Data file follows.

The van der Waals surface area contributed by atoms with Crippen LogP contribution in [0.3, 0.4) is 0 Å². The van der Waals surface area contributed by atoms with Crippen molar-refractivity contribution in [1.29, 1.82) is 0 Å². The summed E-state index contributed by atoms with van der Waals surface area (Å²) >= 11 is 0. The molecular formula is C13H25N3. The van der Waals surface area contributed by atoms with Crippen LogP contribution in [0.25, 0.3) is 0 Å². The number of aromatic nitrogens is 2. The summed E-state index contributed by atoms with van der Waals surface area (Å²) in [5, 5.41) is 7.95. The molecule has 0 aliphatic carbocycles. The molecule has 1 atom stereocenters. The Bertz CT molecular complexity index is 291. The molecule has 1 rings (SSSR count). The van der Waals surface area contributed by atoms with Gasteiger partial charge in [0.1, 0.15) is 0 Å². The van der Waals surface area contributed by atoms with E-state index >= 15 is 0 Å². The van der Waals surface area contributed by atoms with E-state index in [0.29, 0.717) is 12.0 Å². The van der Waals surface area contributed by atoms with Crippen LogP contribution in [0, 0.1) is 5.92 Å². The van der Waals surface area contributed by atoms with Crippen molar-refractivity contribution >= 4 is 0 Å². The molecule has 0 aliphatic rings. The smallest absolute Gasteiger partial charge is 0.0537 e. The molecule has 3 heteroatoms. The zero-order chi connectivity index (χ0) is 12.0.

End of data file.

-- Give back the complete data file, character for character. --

The van der Waals surface area contributed by atoms with Crippen LogP contribution in [0.3, 0.4) is 0 Å². The van der Waals surface area contributed by atoms with Crippen molar-refractivity contribution in [1.29, 1.82) is 0 Å². The summed E-state index contributed by atoms with van der Waals surface area (Å²) >= 11 is 0. The molecular formula is C13H25N3. The van der Waals surface area contributed by atoms with Crippen LogP contribution in [0.25, 0.3) is 0 Å². The number of aromatic nitrogens is 2. The summed E-state index contributed by atoms with van der Waals surface area (Å²) in [5, 5.41) is 7.95. The molecule has 0 aliphatic carbocycles. The molecule has 1 atom stereocenters. The Bertz CT molecular complexity index is 291. The molecule has 1 rings (SSSR count). The van der Waals surface area contributed by atoms with Gasteiger partial charge in [0.1, 0.15) is 0 Å². The van der Waals surface area contributed by atoms with E-state index >= 15 is 0 Å². The van der Waals surface area contributed by atoms with E-state index in [0.29, 0.717) is 12.0 Å². The van der Waals surface area contributed by atoms with Crippen LogP contribution in [0, 0.1) is 5.92 Å². The van der Waals surface area contributed by atoms with Crippen molar-refractivity contribution >= 4 is 0 Å². The molecule has 0 aliphatic rings. The smallest absolute Gasteiger partial charge is 0.0537 e. The molecule has 3 heteroatoms. The zero-order chi connectivity index (χ0) is 12.0.